Grieving mother demands change after daughter killed by tree

Published On: Dec 24 2013 06:50:14 PM EST   Updated On: Dec 05 2013 12:10:39 AM EST

The Georgia Department of Transportation is assessing rotten trees along Blythe Island Highway. In late November, a rotten tree fell killing two young women in Glynn County.


Channel 4 is investigating who owns the land where a deadly tree fell, killing 22-year-old Kaleigh Miller and her best friend, 23-year-old Ashley Akra, last week. 

The two young women were riding down Blythe Island Highway the day before Thanksgiving when a tree fell on top of the car the women were in.

A Glynn County engineer told Channel 4 Wednesday night that the Department of Transportation is in charge of the 300 feet of the right of way off the road. According to the county, the tree that fell on Miller and Akra was within 20 feet of it.

“It angers me. If this tree were on my property like this and it hit someone and killed them, I would be responsible,” said Kaleigh’s mother, Carla Miller. 

Channel 4 went to Brunswick Wednesday afternoon and found DOT crews at the site of the accident, looking at the trees in the area. Channel 4 reached out to the Georgia Department of Transportation Wednesday. They did not answer any questions, but provided this statement:

We are reviewing our right-of-way records to confirm that it was on our property. Until that is complete, we must defer any further comment. Our deepest condolences goes out to the families of the two young women in this tragic accident.

Channel 4 asked Glynn County Commissioner Mary Hunt if the tree belongs to the county or the Department of Transportation.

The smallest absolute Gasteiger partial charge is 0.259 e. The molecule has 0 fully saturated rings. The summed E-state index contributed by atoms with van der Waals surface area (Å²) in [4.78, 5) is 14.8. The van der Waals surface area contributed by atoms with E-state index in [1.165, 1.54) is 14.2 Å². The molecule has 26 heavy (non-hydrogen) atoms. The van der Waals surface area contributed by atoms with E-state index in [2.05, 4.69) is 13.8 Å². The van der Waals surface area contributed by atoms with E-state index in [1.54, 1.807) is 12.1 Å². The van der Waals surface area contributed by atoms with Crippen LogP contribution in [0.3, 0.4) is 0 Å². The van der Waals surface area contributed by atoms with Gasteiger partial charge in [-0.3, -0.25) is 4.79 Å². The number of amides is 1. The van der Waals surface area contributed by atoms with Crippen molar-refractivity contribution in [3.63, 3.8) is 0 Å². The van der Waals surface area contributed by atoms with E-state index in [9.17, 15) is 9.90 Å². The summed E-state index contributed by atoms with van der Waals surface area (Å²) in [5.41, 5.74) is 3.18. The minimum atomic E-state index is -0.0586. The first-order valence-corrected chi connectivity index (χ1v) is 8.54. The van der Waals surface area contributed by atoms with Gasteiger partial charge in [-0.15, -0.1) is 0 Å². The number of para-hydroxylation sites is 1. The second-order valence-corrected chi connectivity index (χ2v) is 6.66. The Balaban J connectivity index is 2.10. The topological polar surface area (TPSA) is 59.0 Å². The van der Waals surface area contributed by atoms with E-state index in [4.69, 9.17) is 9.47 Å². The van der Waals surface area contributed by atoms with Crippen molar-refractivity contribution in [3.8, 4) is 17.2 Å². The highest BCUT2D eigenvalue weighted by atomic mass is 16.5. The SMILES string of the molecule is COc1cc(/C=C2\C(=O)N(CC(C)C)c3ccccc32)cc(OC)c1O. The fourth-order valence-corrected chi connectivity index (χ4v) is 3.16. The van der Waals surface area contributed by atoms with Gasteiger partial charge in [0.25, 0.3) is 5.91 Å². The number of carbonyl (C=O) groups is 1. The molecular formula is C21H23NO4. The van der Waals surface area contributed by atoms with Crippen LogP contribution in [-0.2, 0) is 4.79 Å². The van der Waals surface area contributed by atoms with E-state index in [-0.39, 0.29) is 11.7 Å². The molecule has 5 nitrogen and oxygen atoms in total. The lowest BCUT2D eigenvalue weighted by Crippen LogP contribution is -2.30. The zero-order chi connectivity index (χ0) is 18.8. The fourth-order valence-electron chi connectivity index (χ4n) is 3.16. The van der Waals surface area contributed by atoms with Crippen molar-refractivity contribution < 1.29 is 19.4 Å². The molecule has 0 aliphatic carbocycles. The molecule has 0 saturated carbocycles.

“By our records, and from what the county has checked out, it belongs to Georgia DOT, so unfortunately it is DOT’s responsibility,” said Hunt. 

“That’s politics to me, I don’t care," said Carla. "I care about my 22-year-old daughter who is dead. Her 23-year-old best friend who was always at my house is dead. Don’t give me politics.”

Carla is demanding that someone fix the problem before anyone else gets hurt.

“They are blaming this one and blaming that one," Carla said. "I don’t care who is at fault. Until it’s their baby that is dead, don’t tell me it’s a freak accident. If it happened once, it don’t need to happen once, but something needs to be done. There is more than one tree in here that is rotten. You need to know your property better than that. They expect me to know if I have one tree that’s rotten.”

Hunt told Channel 4 that the Glynn County Commission will take up the rotting tree issues at the next commission meeting and will be looking at possible solutions to the problem. 


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